Russia is planning a very extensive approach to track and trace, which will go far beyond what is planning in Europe. Process worldwide talks with software specialist Dr. Stefan Oing, head of track & trace software at Atlantic Zeiser, about what that means.
Russia is planning a full serialization and track & trace system from the pharmaceutical manufacturers to the end users with extra functionality. In February 2017 the government started a pilot project involving a number of companies across the supply chain. Aim is to test a track & trace system.
? Mr. Oing, please tell us, what is being planned in Russia?
Stefan Oing: An extremely extensive approach is to be implemented in Russia. It will go far beyond what is planned in the EU and even overshadow Brazil’s original intentions, which are still being fulfilled.
? Can you explain the approach in more detail?
Oing: The Russian concept, codenamed FSIS DCM, is focused on capturing the path traced by a drug all the way from its manufacturer to the end user.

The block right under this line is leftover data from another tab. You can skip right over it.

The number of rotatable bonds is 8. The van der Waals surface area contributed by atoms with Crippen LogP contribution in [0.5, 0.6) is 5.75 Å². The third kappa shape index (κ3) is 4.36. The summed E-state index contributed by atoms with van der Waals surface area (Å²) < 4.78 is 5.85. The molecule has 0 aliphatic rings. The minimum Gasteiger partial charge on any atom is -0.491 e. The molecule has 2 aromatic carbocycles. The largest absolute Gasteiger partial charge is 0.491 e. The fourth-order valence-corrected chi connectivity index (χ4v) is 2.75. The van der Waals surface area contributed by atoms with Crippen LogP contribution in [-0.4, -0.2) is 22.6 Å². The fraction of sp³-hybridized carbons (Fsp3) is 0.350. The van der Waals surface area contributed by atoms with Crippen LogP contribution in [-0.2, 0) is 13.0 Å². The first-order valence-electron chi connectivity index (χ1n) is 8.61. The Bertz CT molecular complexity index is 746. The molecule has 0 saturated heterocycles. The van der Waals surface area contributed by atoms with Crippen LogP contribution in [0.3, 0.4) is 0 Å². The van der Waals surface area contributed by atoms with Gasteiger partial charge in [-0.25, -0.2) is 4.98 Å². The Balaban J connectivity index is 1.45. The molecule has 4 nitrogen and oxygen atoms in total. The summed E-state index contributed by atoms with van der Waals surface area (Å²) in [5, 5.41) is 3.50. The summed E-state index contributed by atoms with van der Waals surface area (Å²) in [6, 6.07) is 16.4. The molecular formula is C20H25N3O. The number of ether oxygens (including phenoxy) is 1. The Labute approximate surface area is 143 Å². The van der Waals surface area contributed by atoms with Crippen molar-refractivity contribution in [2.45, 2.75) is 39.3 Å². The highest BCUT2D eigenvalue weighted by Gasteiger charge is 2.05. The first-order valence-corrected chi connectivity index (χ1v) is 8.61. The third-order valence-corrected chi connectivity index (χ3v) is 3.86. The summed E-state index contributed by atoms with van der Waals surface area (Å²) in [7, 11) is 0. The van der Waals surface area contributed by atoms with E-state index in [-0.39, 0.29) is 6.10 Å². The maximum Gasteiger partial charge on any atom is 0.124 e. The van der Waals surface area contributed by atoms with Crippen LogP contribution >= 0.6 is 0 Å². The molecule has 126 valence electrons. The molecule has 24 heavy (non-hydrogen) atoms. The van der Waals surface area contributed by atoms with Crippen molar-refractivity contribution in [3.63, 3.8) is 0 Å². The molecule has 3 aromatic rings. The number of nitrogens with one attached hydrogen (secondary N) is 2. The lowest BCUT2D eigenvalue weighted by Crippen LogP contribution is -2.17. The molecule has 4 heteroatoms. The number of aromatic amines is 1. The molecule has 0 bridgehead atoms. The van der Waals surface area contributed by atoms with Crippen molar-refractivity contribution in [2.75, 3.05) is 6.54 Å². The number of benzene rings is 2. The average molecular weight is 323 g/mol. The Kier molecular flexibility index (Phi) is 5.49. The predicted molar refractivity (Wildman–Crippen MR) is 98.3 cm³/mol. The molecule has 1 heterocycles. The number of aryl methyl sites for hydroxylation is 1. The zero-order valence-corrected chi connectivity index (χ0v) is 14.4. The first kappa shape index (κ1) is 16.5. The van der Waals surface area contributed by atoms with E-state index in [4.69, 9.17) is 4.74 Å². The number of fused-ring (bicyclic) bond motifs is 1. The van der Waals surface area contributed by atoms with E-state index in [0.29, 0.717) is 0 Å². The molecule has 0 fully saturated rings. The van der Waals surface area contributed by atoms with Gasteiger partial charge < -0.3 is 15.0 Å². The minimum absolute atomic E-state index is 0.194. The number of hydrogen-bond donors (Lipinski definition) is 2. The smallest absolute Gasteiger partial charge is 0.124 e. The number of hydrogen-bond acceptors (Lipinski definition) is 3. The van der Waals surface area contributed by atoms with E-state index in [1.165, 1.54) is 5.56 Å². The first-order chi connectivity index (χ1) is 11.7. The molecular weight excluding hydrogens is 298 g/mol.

? That sounds very much like the track and trace policies that are envisaged in other markets.
Oing: Two things distinguish Russia from other markets, the first of which is the abundance of data that is to be captured. Second — and this is a key point — the difference lies in the express goals of being able both to evaluate the data according to various criteria and to make it available again to the market players according to certain criteria. Fundamentally, Russia’s approach envisages intensive monitoring and evaluation of the entire pharmaceuticals market. Its primary intention, of course, is to prevent counterfeit pharmaceuticals from entering the logistics and supply chain.
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